#BeFabFriday – We All Have To Start Somewhere

Be Fabulous Friday

This week’s quote comes from Richard Bach, the author of Jonathan Livingstone Seagull:

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#TypesTuesday – Calvin and Hobbes: Excitement and Conscience

Types Tuesday

by Guest Contributor Oscar Harding

Bill Watterson’s comic strip Calvin and Hobbes, which ran from 1985 to 1995, is to my mind the greatest comic strip of all time, surpassing even Charles Schultz’s Peanuts. Besides Watterson’s stunning art, profound philosophy and brilliant wit, it is the core friendship that has ensured that the strip has been remembered for many years since it finished. Named after Philosophers with rather dour opinions of humanity, Calvin is a 6-year-old boy and Hobbes is his stuffed tiger, real only to him. What is surprising about these closest of friends is just how different their character types are. But it goes to show that opposites attract, and these two bring out the best and worst in each other because of their character types.

Named after Philosophers with rather dour opinions of humanity, Calvin is a 6-year-old boy and Hobbes is his stuffed tiger, real only to him. What is surprising about these closest of friends is just how different their Character Types are. But it goes to show that opposites attract, and these two bring out the best and worst in each other.

Calvin

Calvin could be argued to be the ultimate Power of Excitement character. Indulging in fantasies as superhero Stupendous Man, intergalactic warrior Spaceman Spiff and hardboiled detective Tracer Bullet, when he’s not making the lives of his parents and teachers an absolute nightmare, he’s wreaking havoc as an inventor of disastrous machines out of cardboard boxes. Calvin ticks every box for a Power of Excitement character- he is an explorer, believing life should always be one big playground where he gets his way. He very rarely veers from his pursuit of fun. He is certainly the life of the party, and there is never a dull moment with Calvin. He represents both the light and dark side to the character type- his escapades are fun to read, but you can only imagine the destruction his ‘junkie mentality’ is causing others around him, as he can never get enough of what he believes to be fun.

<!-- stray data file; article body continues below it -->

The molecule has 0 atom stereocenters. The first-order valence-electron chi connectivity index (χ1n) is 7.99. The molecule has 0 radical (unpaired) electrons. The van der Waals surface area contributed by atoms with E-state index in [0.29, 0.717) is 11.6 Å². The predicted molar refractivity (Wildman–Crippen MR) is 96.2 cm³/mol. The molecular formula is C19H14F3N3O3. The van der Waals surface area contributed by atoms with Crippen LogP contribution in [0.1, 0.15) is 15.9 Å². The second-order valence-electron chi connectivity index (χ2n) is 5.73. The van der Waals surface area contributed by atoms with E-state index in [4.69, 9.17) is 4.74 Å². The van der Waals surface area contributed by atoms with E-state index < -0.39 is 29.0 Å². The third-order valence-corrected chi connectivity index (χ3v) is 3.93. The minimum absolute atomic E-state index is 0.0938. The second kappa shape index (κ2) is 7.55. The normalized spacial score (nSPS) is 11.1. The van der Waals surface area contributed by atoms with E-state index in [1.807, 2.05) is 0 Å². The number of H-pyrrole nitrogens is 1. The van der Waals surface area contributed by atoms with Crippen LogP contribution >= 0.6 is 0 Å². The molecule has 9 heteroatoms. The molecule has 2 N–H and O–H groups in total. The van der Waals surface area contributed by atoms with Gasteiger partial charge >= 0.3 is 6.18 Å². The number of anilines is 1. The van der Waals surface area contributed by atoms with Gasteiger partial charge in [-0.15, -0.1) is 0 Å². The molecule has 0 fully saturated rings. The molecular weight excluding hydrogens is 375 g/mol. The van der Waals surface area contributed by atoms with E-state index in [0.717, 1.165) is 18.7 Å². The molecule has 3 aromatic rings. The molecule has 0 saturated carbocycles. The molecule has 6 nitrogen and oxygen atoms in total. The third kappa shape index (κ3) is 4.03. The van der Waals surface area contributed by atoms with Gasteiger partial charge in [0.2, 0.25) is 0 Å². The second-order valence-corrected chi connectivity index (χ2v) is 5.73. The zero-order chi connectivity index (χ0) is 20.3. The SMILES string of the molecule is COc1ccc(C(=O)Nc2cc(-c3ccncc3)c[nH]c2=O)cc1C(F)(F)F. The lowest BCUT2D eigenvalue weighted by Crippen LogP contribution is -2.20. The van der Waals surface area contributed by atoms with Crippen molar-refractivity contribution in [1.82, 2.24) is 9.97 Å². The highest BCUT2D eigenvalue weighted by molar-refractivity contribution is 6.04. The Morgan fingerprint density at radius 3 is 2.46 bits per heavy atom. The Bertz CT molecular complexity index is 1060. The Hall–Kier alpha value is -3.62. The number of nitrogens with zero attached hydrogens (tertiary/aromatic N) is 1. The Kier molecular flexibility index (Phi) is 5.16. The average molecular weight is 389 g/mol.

Calvin ticks every box for a Power of Excitement character- he is an explorer, believing life should always be one big playground where he gets his way. He very rarely veers from his pursuit of fun. He is certainly the life of the party, and there is never a dull moment with Calvin. He represents both the light and dark side of the Character Type- his escapades are fun to read, but you can only imagine the destruction his ‘thrill junkie mentality’ is causing others around him.